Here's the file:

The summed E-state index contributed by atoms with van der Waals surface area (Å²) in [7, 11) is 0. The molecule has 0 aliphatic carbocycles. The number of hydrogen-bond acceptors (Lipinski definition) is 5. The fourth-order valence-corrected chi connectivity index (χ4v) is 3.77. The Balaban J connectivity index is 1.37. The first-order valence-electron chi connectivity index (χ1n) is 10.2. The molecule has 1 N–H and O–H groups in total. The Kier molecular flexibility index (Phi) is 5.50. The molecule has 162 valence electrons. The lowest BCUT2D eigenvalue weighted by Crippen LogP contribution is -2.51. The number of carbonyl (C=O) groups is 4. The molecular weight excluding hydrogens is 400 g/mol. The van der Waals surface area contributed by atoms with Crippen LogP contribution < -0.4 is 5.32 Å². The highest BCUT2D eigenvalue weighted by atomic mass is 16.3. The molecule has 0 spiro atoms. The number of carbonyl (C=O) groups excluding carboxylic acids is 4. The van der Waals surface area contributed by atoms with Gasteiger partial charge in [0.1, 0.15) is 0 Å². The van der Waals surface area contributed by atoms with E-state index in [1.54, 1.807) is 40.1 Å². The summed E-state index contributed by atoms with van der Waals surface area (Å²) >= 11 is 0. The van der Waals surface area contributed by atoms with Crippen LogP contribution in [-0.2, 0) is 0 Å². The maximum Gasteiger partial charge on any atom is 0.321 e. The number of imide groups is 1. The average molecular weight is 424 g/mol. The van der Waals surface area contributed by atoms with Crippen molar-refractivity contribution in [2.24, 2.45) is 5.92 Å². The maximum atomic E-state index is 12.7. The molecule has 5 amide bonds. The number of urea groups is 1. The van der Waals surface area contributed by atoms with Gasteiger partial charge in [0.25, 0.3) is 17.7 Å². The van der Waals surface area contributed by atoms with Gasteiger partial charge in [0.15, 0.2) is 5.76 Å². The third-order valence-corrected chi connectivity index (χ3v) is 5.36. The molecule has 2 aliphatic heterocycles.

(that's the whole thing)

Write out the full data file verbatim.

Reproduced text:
The summed E-state index contributed by atoms with van der Waals surface area (Å²) in [7, 11) is 0. The molecule has 0 aliphatic carbocycles. The number of hydrogen-bond acceptors (Lipinski definition) is 5. The fourth-order valence-corrected chi connectivity index (χ4v) is 3.77. The Balaban J connectivity index is 1.37. The first-order valence-electron chi connectivity index (χ1n) is 10.2. The molecule has 1 N–H and O–H groups in total. The Kier molecular flexibility index (Phi) is 5.50. The molecule has 162 valence electrons. The lowest BCUT2D eigenvalue weighted by Crippen LogP contribution is -2.51. The number of carbonyl (C=O) groups is 4. The molecular weight excluding hydrogens is 400 g/mol. The van der Waals surface area contributed by atoms with Crippen LogP contribution < -0.4 is 5.32 Å². The highest BCUT2D eigenvalue weighted by atomic mass is 16.3. The molecule has 0 spiro atoms. The number of carbonyl (C=O) groups excluding carboxylic acids is 4. The van der Waals surface area contributed by atoms with Gasteiger partial charge in [0.1, 0.15) is 0 Å². The van der Waals surface area contributed by atoms with E-state index in [1.54, 1.807) is 40.1 Å². The summed E-state index contributed by atoms with van der Waals surface area (Å²) >= 11 is 0. The van der Waals surface area contributed by atoms with Crippen LogP contribution in [-0.2, 0) is 0 Å². The maximum Gasteiger partial charge on any atom is 0.321 e. The number of imide groups is 1. The average molecular weight is 424 g/mol. The van der Waals surface area contributed by atoms with Crippen molar-refractivity contribution in [2.24, 2.45) is 5.92 Å². The maximum atomic E-state index is 12.7. The molecule has 5 amide bonds. The number of urea groups is 1. The van der Waals surface area contributed by atoms with Gasteiger partial charge in [0.25, 0.3) is 17.7 Å². The van der Waals surface area contributed by atoms with Gasteiger partial charge in [0.15, 0.2) is 5.76 Å². The third-order valence-corrected chi connectivity index (χ3v) is 5.36. The molecule has 2 aliphatic heterocycles.